Economic Theory in Liturature?


Good old Terry Pratchett. The local library near me now has an abysmal selection of his books, mainly because they categorize them as young adult and therefore only buy the ones that aren’t going to scare the parents. He was a wise man and will be missed. Another old post that I’m pushing through.

I do love a good book, as evidenced by the number of book reviews that I’ve posted here. One of my favorite authors is Terry Pratchett. He’s a crack up. His books, while technically fantasy and set on some sort of odd parallel universe where the world is flat and on the back of four elephants standing on the back of giant sea turtle, is mostly social commentary. Usually it’s just good for a laugh, but in one of his books I was reading the other day (Men At Arms) a particular passage stuck out to me:

The reason that the rich were so rich, Vimes reasoned, was because they managed to spend less money.

Take boots for example. He earned thirty-eight dollars a month plus allowances. A really good pair of leather boots cost fifty dollars. But an affordable pair of boots, which were sort of OK for a season or two and then leaked like hell when the cardboard gave out, cost about ten dollars. Those were the kind of boots Vimes always bought, and wore until the soles were so thing that he could tell where he was in Ankh-Morpork on a foggy night by the feel of the cobbles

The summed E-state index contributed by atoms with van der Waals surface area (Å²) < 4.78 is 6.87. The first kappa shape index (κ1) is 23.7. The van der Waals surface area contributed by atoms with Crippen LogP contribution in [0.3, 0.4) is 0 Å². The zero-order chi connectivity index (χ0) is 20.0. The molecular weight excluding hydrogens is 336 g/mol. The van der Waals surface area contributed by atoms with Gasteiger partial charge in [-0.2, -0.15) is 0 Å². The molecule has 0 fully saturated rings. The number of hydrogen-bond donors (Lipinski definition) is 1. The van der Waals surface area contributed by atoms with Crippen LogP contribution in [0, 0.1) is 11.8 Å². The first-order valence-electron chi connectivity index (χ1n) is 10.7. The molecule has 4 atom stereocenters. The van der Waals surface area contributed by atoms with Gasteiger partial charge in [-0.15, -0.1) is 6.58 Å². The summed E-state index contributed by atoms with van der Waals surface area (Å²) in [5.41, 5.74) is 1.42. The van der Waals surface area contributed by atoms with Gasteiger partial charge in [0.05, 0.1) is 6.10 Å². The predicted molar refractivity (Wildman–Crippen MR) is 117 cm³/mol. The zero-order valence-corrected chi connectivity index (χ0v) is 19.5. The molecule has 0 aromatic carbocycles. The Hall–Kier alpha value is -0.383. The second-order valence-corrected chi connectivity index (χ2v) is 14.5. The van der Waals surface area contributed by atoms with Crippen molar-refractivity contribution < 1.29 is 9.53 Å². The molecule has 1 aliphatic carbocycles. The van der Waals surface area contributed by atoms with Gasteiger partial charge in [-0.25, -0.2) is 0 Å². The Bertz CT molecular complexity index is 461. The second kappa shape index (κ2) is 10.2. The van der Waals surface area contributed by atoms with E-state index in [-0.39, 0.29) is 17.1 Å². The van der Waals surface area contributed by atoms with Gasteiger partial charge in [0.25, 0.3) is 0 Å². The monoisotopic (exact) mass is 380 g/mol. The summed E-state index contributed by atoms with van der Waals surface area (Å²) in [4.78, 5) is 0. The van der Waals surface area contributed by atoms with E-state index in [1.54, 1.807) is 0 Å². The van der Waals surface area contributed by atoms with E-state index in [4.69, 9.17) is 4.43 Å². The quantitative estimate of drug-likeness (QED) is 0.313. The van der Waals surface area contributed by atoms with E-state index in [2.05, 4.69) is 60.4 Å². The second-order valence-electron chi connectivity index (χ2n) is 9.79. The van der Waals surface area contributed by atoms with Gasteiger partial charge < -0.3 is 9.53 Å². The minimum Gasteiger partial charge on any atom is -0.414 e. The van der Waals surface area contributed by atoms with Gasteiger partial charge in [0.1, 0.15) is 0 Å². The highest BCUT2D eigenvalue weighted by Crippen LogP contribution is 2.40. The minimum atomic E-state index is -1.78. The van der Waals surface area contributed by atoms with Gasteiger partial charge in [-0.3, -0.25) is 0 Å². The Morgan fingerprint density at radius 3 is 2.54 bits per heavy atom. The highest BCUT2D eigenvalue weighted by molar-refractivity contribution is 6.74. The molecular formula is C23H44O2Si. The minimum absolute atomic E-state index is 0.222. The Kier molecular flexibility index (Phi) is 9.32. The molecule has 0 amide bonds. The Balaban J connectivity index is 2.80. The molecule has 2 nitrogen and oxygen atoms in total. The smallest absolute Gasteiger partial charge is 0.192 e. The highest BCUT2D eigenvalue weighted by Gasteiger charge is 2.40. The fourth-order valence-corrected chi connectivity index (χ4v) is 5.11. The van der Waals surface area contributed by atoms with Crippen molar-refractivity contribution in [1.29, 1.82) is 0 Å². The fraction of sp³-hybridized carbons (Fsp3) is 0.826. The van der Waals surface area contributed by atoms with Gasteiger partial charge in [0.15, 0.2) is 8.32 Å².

But the thing was that good boots lasted for years and years. A man who could afford fifty dollars had a pair of boots that’d still be keeping his feet dry in ten years’ time, while a poor man who could only afford cheap boots would have spent a hundred dollars on boots in the same time and would still have wet feet.

This was Captain Samuel Vimes ‘Boots’ theory of social-economic unfairness.

Vimes is, in this book, Captain of the Night Watch, basically the night shift of the city cops. He is not a stupid man. He gets how things work. Such as the boot theory. And I have to agree. Think about it. If you can afford to buy you, or your child, a air of tennis shoes for $100 that will last all year, or longer, then you are in better shape than the person down at Wal-Mart putting down $20 every three months for a new pair because the soles wear out, or because the toes get holes. Same goes for everything.


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